Poetry Pilgrim Project
Poetry Pilgrim Project
A collection of poetry written for individuals that I meet as I walk across the country and a website to collect new myths and artists.
A collection of poetry written for individuals that I meet as I walk across the country and a website to collect new myths and artists. Read more
We live in a time of damaging myths. Mostly, we are disconnected from them. They have no roots. They are myths that would have us believe we are victims. Myths that would have us believe we are weak, up against monsters that are impossible to slay, and consistently on the verge of a crisis that we can only mitigate, not overcome. The Poetry Pilgrim Project is devoted to finding poets, writers, artists, and performers that are willing to take radical action, step out of their comfort zone, give up the ego-driven, well-drawn borders of commercial “success” in the art world/academia and begin re-mythologizing our social circles, communities, and countries. I hope to inspire, gather, and promote the work of these artists and writers who are using their skills to manifest new and truer myths, stories, and symbols than that which the mass media and institutions impose upon us. As explained in the manifesto below, I believe this requires community intimacy, the release of notions of “success,” and radical acts of creation.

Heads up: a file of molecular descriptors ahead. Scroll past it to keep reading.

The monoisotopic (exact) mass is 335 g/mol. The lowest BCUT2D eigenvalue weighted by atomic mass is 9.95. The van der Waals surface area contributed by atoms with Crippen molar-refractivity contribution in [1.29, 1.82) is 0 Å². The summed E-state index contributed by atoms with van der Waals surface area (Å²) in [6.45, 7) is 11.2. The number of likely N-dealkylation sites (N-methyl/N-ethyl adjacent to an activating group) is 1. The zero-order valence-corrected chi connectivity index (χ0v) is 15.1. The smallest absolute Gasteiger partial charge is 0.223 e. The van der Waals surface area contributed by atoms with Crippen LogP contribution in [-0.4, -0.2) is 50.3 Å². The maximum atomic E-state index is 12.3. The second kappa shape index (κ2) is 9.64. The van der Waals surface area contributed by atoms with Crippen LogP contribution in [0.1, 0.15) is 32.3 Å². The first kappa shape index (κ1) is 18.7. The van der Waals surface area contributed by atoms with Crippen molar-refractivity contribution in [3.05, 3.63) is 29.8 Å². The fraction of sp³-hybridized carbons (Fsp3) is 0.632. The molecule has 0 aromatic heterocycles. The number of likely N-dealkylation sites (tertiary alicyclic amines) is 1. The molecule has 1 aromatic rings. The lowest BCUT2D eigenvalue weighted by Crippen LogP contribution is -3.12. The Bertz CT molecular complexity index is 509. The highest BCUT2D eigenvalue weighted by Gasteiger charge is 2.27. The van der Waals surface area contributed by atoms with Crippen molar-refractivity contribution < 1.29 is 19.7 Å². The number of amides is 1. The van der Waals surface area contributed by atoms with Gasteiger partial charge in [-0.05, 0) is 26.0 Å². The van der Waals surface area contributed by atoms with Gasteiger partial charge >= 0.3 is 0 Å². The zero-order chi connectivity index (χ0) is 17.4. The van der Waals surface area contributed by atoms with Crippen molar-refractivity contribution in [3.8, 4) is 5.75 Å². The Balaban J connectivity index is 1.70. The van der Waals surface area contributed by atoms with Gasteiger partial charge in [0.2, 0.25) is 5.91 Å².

On March 24th I will inaugurate this project by setting out on a five and a half month pilgrimage on foot from Southwestern Pennsylvania towards the Great Pacific Northwest (beginning on the Great American Discovery Trail through West Virginia and Ohio then veering north after the weather breaks on rural routes and rails-to-trails). This pilgrimage will be dedicated to discovering, writing, performing, and assisting others with producing new myths for regions that I pass through and the people that I meet. I will be writing poems for people that I meet through a fifteen minute interview process that is partly inspired by psychotherapy sessions and narrative therapy techniques. After each interview, I will draft a poem which is intended to reflect that individual’s “hero’s journey”, type it (with an Olivetti 32 typewriter) onto slips of card stock, string it with ribbon, and gift it to them. I have been refining this process of participatory composition with my group The TypewriterGirls (www.typewritergirls.net) for the past three years and individually while teaching creative writing at the American University of Beirut and at the Burning Man Arts and Music Festival (for more information please see http://poetrypilgrimproject.wordpress.com/2013/02/01/on-burning-man-gift-poems-and-why-this-project-began/). I will also be composing creative non-fiction essays about my experiences while walking and the process of collecting these individual’s stories, as well as posting writing prompts, photos, videos, and transcripts of interviews on my website: www.poetrypilgrim.com.